Have some shipped up from a wrecking yard in AZ/NM/TX/OK - they'll be rust-free
Originally Posted by SteveSRT8
I have run service vans 200k plus miles on all original springs despite the fact they were about 9000 pounds every mile driven. Leaf springs do not break often in my experience. ........ Just not a typical failure at all IMO...
Agree 100%
 
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Marshfield , MA
You could see a 50s-60s 10yr old Ford from a mile away at night by the angle of the head lights. 10 yrs was about what it took for the rears to lose temper. grin2
 
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the canyons
In a highly corrosive environment, anything can rust/corrode and fail, if sufficiently neglected. Here's a 10 year old Explorer. It was all so bad it ended up being scrapped. [Linked Image] $890.00 is fairly steep. If you can source some new springs and install yourself it would be much cheaper. Of course then you're doing the work, too.
 
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16,673
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NH
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Hrm. Time to fix and flip I guess. Bummer as I liked the truck, but all good things come to an end.
Originally Posted by Linctex
Have some shipped up from a wrecking yard in AZ/NM/TX/OK - they'll be rust-free
Meh, they'll just be as failure prone I'm guessing.
 
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NH
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Originally Posted by 02SE
$890.00 is fairly steep. If you can source some new springs and install yourself it would be much cheaper. Of course then you're doing the work, too.
I don't think it will fit in my garage, and at my new house I don't have a good spot to do the work (and if I did, it'd be covered in snow). And it's a "do it now" repair, I don't have time on my side.
 
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South Central PA (Fulton Co)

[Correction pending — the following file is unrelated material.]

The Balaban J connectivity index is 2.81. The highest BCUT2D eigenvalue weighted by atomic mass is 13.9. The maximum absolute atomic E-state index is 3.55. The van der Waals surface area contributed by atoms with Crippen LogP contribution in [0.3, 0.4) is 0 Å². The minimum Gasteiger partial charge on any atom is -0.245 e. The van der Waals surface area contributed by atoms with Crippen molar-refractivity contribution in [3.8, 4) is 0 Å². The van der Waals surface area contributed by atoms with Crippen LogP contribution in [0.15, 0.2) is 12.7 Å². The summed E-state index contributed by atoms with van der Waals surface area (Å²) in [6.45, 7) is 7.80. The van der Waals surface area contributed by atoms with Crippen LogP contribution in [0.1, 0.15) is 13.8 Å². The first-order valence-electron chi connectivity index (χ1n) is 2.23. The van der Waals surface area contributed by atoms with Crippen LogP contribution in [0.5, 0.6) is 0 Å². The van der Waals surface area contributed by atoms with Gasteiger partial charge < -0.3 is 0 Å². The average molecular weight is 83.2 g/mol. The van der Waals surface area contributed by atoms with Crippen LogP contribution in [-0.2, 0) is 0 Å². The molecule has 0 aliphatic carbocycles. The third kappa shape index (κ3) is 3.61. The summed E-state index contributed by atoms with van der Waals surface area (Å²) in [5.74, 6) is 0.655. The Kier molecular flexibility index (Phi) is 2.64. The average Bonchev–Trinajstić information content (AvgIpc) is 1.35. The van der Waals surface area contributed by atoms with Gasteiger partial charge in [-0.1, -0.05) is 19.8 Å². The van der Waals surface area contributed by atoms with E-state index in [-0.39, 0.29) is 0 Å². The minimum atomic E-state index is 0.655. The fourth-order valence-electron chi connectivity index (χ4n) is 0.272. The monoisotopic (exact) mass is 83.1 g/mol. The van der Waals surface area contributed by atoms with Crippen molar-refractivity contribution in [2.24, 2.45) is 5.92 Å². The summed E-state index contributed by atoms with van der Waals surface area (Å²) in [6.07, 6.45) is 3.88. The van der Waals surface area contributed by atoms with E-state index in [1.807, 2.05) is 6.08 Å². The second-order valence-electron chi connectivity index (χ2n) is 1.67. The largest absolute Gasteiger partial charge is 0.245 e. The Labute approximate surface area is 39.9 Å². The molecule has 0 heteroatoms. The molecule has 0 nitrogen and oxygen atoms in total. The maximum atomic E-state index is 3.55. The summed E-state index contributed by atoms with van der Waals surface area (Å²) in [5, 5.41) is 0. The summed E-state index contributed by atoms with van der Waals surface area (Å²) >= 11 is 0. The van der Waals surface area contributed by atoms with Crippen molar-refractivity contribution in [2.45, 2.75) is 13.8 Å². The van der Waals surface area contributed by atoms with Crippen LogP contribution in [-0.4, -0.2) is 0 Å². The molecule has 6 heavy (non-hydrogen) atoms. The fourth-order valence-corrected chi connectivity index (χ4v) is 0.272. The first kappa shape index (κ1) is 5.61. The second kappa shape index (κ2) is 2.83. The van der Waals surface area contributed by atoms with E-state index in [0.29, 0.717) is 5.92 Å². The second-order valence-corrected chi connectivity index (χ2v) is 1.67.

Second gen Tacoma's had this exact issue and they even made it a recall. They installed new leaf springs on my truck before I bought it in April. Wonder if they did a recall for those gen Tundra's?
 
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Guilford, CT
Originally Posted by 02SE
In a highly corrosive environment, anything can rust/corrode and fail, if sufficiently neglected. Here's a 10 year old Explorer. It was all so bad it ended up being scrapped. [Linked Image] $890.00 is fairly steep. If you can source some new springs and install yourself it would be much cheaper. Of course then you're doing the work, too.
A rotted spring shackle is a lot different than a broken spring. Ford trucks from the 80s and 90s are notorious for rotted shackles. It's not that big of a deal. $30 at the local parts store gets you a new shackle and it takes about an hour to replace. My mom had to get the shackles replaced on her 94 Explorer, and my Bronco had its shackles replaced before I bought it.
 
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21,301
Location
Apple Valley, California
My 87 F250 has had a broken spring for a few years now. I have had it's replacement for a year or more sitting in my yard. We don't get rust here. All I can think of is the rough roads killed it. Also had a front main spring break on my last truck.